.

Amy Winehouse's Death: A Troubled Star Gone Too Soon

At only 27, Winehouse was highly influential in the music world - but was never able to conquer her demons

July 24, 2011 7:55 PM ET
Amy Winehouse
Amy Winehouse
Jo Hale/Getty Images

Amy Winehouse, the Grammy-winning British retro-soul singer whose remarkable musical achievements were often overshadowed by her tumultuous personal life, was found dead at her home in the Camden section of London on July 23rd. Though police were calling the cause of death "unexplained" while they awaited a medical examiner's report, many have speculated that Winehouse finally succumbed to addiction following years of well-documented drug and alcohol problems. The singer was 27 years old. 

Even as the initial public reaction to news of Winehouse's death focused on the sense of inevitability that accompanied it, the singer's friends and fellow musicians expressed sadness and condolences online, tweeting everything from the Fleet Foxes simple "Bummer days" to Rihanna's "Dear God have mercy! I am sick about this right now! I am genuinely heartbroken about this." Lady Gaga wrote on Twitter that "Amy changed pop music forever, I remember knowing there was hope, and feeling not alone because of her. She lived jazz, she lived the blues."

Her father Mitch – a London cab driver who recently recorded and released his own jazz album – was scheduled to perform at New York's Blue Note on Monday night, but canceled the appearance and flew home to the U.K. Her mother, Janis, told Us Weekly that Winehouse "seemed out of it" when the two met up just a day before her death. The family released a statement saying, "Our family has been left bereft by the loss of Amy, a wonderful daughter, sister, niece. She leaves a gaping hole in our lives."

Her fans had spent the past few years watching her private dramas unfold while they waited for news that Winehouse was doing well enough to make another album. But even with only a few dozen recorded tracks to her name, Winehouse was already an icon: a badass little Jewish girl with a cartoonishly massive beehive and exaggerated swooshes of eyeliner who found room between all the tattoos and scars from cutting to wear her heart on her sleeve. Moreover, there was just an undeniable power in her voice -- husky and sultry and sad, like a broken heart marinating in whiskey and cigarette smoke. It was a voice that sounded like it came from another time, echoing Sarah Vaughn, Billie Holiday and Janis Joplin. Her 2006 album Back To Black, a refreshing and stylish blend of modern and classic R&B that appealed to a huge cross-section of music fans, was an instant classic, selling close to 10 million copies worldwide. At the time of its release, the album was the highest charting U.S. debut ever by a British female. That title now belongs to U.K. soul singer Adele, just one of several artists for whom Winehouse undeniably paved the way.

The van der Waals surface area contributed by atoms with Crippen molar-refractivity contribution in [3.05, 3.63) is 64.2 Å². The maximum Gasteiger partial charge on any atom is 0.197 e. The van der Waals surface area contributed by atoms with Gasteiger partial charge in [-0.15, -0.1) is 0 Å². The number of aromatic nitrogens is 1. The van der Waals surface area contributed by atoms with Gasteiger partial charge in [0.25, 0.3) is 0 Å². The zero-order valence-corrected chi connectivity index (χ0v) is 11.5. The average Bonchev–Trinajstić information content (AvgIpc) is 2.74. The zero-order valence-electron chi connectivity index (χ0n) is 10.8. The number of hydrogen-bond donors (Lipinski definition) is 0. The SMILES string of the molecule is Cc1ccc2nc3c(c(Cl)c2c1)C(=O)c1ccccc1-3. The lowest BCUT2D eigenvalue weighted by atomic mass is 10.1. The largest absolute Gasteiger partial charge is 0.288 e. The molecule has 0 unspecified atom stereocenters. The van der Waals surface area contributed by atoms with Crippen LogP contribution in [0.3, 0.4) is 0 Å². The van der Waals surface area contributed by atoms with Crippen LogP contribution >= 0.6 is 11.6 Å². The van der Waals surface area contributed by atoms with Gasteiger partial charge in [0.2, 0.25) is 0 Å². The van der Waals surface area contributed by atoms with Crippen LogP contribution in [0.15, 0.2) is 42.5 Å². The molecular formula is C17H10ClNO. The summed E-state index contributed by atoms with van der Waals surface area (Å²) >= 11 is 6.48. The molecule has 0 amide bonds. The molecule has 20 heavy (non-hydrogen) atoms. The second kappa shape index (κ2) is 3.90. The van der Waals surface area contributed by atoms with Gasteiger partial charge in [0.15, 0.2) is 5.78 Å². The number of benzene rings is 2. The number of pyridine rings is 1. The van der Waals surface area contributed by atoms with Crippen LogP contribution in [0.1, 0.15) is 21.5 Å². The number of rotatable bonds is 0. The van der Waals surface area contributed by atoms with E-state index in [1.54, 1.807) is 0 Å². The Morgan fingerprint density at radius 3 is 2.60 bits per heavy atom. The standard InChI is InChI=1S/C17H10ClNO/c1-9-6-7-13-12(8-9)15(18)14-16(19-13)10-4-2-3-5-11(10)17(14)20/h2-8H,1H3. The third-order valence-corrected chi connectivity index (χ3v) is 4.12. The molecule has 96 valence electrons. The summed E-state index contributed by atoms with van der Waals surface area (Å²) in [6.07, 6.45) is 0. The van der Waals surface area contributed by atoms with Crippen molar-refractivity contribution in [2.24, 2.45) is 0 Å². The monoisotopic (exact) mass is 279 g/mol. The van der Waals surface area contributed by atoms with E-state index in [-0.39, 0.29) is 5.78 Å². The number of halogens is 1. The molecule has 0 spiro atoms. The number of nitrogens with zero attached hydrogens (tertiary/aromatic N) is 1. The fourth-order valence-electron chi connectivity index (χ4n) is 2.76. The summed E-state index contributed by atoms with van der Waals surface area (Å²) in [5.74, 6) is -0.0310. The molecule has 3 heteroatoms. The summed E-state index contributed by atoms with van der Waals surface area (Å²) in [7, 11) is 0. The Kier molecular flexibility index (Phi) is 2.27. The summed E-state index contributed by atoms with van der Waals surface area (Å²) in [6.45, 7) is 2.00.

"Rehab" was Winehouse to a T: wise-cracking, defiant, self-deprecating and somehow hopeful. She never made apologies for her personal demons, and the success of "Rehab" even made them her calling card. Her fucked-upness was part of her appeal, and if she could accept it, perhaps we could, too?

But in recent years, she seemed to languish in her own mess, checking in and out of treatment, getting into fights that earned her assault charges, turning up in public with sores on her face or scratches up and down her arms. According to her father, Winehouse even developed early symptoms of emphysema as a result of smoking crack cocaine and countless cigarettes. Her legal troubles kept her from getting visas to travel to the U.S. for work, and the prospect of a serious return to the studio seemed increasingly less likely.

To read the new issue of Rolling Stone online, plus the entire RS archive: Click Here

prev
Music Main Next

blog comments powered by Disqus
Around the Web
Powered By ZergNet
Daily Newsletter

Get the latest RS news in your inbox.

Sign up to receive the Rolling Stone newsletter and special offers from RS and its
marketing partners.

X

We may use your e-mail address to send you the newsletter and offers that may interest you, on behalf of Rolling Stone and its partners. For more information please read our Privacy Policy.

Song Stories

“Try a Little Tenderness”

Otis Redding | 1966

This pop standard had been previously recorded by dozens of artists, including by Bing Crosby 33 years before Otis Redding, who usually wrote his own songs, cut it. It was actually Sam Cooke’s 1964 take, which Redding’s manager played for Otis, that inspired the initially reluctant singer to take on the song. Isaac Hayes, then working as Stax Records’ in-house producer, handled the arrangement, and Booker T. and the MG’s were the backing band. Redding’s soulful version begins quite slowly and tenderly itself before mounting into a rousing, almost religious “You’ve gotta hold her, squeeze her …” climax. “I did that damn song you told me to do,” Redding told his manager. “It’s a brand new song now.”

More Song Stories entries »
 
www.expandtheroom.com